your-dictionary-comTo continue on our verbal trail we’ve got a link to a site that lists one hundred of the most often mispronounced words in the English language.

Want to take a guess as to which words are mentioned?


We grew up speaking, reading and dissecting the English language.
Many of us think that we have a firm grip on the English language and the vast majority of us take for granted that English is one of the hardest languages to master.

Constructing sentences, conjugating verbs and employing the usage of proper grammar is easy in theory but sometimes the application doesn’t hit the mark as this list will show.
Check out the 100 Most Often Mispronounced Words in English at MyDictionary.com.
If you had to pick 3 words based upon your own research (from the most often mispronounced words that you’ve heard) which words would round out your list?
Leave a comment!
Best,
Stephanie
Image via MyDictionary.com

8 COMMENTS

  1. Hi Stephanie!
    I loved this edition of Vox Daily! Correct and proper pronunciation is a subject I have always enjoyed studying. I thought of a few words that were not on this list, but I bet others can come up with even more.
    Here’s my brief list:
    cap’n captain
    While this pronunciation sounds cute in war movies, the only time I have used it is when I played a soldier in a video game.
    comfterble comfortable
    Some people get lazy and drop a syllable in this one.
    datta data
    This one is “iffy,” but the preferred pronunciation is data with a long ‘a.’
    famly family
    Somehow, some of us miss the middle syllable in this one.
    Pennsavania Pennsylvania
    Even Pennsylvania’s governor has been heard mispronouncing the name of the state that he governs. The name Pennsylvania literally means “Penn’s woods“ or “Penn‘s woodland,” a tribute to the state’s founder William Penn. Sylvania (not savania) is Latin.
    poh-leece puh-leece’ (police)
    I once knew someone who corrected me when I pronounced this word with a short ‘o.’ The only way that I could prove that he was incorrect was to open the dictionary.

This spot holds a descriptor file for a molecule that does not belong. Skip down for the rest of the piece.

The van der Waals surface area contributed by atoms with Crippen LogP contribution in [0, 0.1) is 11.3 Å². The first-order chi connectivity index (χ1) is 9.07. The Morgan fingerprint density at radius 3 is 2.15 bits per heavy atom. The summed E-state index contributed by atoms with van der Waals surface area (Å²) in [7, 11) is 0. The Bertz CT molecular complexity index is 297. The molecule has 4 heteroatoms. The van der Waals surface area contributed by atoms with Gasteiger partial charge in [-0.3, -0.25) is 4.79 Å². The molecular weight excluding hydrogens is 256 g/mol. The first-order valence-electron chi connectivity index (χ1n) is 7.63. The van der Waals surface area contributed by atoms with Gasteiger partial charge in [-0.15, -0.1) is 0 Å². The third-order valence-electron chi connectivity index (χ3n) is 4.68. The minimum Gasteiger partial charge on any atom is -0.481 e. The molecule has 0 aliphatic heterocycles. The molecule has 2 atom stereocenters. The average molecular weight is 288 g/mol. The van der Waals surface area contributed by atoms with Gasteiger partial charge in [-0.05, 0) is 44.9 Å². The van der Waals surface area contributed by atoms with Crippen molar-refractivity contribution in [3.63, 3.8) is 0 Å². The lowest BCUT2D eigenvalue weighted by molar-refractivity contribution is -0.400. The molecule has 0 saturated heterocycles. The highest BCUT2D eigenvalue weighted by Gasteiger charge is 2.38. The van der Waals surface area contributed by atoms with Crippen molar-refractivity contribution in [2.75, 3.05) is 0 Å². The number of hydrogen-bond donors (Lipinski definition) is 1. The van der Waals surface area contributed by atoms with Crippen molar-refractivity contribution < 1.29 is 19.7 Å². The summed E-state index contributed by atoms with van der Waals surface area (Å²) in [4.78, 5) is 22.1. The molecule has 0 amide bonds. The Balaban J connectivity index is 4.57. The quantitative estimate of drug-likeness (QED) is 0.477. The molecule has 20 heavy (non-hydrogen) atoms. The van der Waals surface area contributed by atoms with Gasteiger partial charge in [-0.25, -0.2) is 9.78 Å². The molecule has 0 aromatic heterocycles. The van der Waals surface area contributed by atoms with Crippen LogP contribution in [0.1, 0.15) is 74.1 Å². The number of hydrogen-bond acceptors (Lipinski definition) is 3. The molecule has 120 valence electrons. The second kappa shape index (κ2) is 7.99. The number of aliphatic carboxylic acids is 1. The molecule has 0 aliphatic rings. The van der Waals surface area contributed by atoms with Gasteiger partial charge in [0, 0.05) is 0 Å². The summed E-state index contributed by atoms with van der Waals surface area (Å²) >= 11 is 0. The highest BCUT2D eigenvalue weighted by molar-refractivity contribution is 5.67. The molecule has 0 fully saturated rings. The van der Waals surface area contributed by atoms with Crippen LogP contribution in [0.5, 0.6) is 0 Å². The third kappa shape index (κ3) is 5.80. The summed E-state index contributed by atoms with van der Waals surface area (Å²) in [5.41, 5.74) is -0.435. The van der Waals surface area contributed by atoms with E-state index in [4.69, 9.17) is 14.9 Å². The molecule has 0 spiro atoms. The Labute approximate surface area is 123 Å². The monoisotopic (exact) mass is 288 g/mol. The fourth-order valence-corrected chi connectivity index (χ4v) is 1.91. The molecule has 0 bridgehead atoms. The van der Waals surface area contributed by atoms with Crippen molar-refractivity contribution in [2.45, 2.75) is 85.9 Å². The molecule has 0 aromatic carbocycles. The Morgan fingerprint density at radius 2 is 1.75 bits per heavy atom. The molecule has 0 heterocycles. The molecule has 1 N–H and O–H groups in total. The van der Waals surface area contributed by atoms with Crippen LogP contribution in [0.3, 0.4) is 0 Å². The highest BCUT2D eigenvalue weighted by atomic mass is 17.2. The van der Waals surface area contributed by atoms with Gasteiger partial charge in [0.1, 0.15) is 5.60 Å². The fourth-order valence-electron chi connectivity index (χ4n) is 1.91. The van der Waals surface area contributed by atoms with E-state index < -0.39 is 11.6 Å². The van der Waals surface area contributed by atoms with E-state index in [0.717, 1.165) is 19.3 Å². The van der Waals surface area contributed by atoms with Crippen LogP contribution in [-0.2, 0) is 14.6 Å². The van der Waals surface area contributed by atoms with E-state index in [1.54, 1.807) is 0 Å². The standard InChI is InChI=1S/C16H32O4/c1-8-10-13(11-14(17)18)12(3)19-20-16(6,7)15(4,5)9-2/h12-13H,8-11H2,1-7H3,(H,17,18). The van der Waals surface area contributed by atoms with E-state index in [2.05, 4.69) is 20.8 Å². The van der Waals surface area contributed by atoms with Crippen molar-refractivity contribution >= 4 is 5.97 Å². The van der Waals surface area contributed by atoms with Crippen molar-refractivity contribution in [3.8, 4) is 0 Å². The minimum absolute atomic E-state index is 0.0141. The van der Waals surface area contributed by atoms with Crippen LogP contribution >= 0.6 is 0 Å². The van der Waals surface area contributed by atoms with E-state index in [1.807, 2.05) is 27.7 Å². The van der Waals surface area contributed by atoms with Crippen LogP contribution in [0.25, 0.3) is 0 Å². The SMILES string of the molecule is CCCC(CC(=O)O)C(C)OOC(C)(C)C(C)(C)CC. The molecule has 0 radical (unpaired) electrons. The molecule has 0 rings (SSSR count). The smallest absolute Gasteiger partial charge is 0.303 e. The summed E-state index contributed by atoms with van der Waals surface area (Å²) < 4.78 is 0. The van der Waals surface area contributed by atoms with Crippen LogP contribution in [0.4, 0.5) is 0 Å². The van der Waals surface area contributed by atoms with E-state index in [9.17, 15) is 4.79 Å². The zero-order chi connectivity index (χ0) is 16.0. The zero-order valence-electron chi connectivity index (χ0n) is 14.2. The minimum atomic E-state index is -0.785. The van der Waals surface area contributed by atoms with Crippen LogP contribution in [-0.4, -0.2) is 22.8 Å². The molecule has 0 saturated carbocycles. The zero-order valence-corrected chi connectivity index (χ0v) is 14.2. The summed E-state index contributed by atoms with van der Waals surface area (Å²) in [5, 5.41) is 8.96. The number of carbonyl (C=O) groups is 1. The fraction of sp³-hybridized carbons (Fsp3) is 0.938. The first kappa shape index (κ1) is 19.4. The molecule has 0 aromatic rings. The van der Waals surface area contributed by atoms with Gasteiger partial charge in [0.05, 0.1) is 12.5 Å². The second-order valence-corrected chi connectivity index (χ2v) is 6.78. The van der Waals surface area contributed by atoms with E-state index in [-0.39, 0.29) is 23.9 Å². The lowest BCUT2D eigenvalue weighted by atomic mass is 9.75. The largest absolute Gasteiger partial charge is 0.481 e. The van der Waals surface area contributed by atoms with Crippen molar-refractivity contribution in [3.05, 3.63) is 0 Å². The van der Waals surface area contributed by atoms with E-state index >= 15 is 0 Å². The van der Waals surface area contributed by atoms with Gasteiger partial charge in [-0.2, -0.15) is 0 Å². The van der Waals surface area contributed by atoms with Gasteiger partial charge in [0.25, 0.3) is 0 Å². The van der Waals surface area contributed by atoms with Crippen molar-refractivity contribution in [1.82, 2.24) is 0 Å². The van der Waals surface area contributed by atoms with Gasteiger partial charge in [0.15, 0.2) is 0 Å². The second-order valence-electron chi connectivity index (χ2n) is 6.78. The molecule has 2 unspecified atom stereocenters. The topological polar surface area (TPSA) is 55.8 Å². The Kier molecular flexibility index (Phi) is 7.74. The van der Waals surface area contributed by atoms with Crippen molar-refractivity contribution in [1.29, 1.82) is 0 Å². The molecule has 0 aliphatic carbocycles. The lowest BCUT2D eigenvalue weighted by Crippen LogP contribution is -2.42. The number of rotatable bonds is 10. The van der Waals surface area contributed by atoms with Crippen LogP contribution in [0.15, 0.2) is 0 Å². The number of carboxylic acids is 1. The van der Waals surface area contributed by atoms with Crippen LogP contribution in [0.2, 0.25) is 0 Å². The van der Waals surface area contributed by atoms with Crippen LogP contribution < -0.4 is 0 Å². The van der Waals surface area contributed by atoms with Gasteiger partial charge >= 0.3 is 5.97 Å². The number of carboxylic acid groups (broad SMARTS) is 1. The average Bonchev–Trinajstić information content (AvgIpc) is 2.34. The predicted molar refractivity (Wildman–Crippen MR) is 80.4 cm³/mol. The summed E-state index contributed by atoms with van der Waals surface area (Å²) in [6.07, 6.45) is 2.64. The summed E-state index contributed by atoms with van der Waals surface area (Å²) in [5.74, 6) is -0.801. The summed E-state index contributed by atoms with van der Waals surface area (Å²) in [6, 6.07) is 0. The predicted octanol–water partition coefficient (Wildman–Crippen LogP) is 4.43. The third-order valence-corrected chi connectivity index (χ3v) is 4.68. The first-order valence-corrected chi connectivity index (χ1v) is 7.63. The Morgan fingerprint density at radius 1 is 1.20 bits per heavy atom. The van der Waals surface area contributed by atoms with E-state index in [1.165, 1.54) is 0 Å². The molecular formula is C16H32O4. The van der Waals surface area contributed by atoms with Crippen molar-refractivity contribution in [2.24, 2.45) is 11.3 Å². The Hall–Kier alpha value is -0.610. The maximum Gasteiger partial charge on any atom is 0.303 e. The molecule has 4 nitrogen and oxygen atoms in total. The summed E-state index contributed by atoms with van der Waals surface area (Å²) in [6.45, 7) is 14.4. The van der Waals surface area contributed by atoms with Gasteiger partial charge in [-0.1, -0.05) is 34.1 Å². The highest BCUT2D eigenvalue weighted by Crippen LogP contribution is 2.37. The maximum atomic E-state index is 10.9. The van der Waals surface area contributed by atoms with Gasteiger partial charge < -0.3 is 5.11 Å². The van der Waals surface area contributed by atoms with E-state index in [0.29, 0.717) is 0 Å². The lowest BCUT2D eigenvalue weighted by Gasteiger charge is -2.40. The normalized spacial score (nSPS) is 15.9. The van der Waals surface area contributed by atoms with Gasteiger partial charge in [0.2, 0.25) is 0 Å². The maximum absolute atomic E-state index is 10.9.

Also, the reference to the word “often” is both correct and incorrect. “Often” was originally pronounced with a hard ‘t.’ In the 15th century, many words began losing consonant sounds (like handsome). It wasn’t until the 19th century, with the rise of public education and literacy, that people began pronouncing the word off-ten. Another example of this is the word “chestnut,” which also lost a ‘t’ as people pronounced it chess-nut. Even though I often say “offen” myself, I would be prone to allow either pronunciation of often.
    Thanks for the great reading every day!
    Scott “Scooter” Fortney

  2. Stephanie!
    This is a GREAT resource! I’ve bookmarked the page for those times when I need to be assured I have the right word. And Scooter, thanks for those valuable additions! I’m sure we can all probably come up with a few of our own to add to the list.
    Larry Wayne

  3. Hi Scott, Peter and Larry,
    Thank you for commenting and I’m happy to hear that this list has been elevated to the status of resource by our VOX Daily family 🙂
    Scott, thank you also for adding more hard to pronounce words. Peter, thank you for giving us a British point of view 😉
    Larry, thank you for the encouragement 🙂
    Best,
    Stephanie

  4. I notice that these lists always seem to leave off the word jibe (to be in accord with) which I hear some people pronounce as jive! Also, a friend recently tried to correct my pronunciation of poyn-set-tia, the flower, to her incorrect poyn-setta.

  5. Hi Stephanie,
    I saw your tweet which brought me here. Marvelous! One hundred words is one hundred more than most people may be saying correctly and these things are noticed. I think we touched on this in our conversation at the London Podcamp.
    This is the type of list, not only to have handy but to practice regularly.
    Take care,
    Love the information as always.
    Doug

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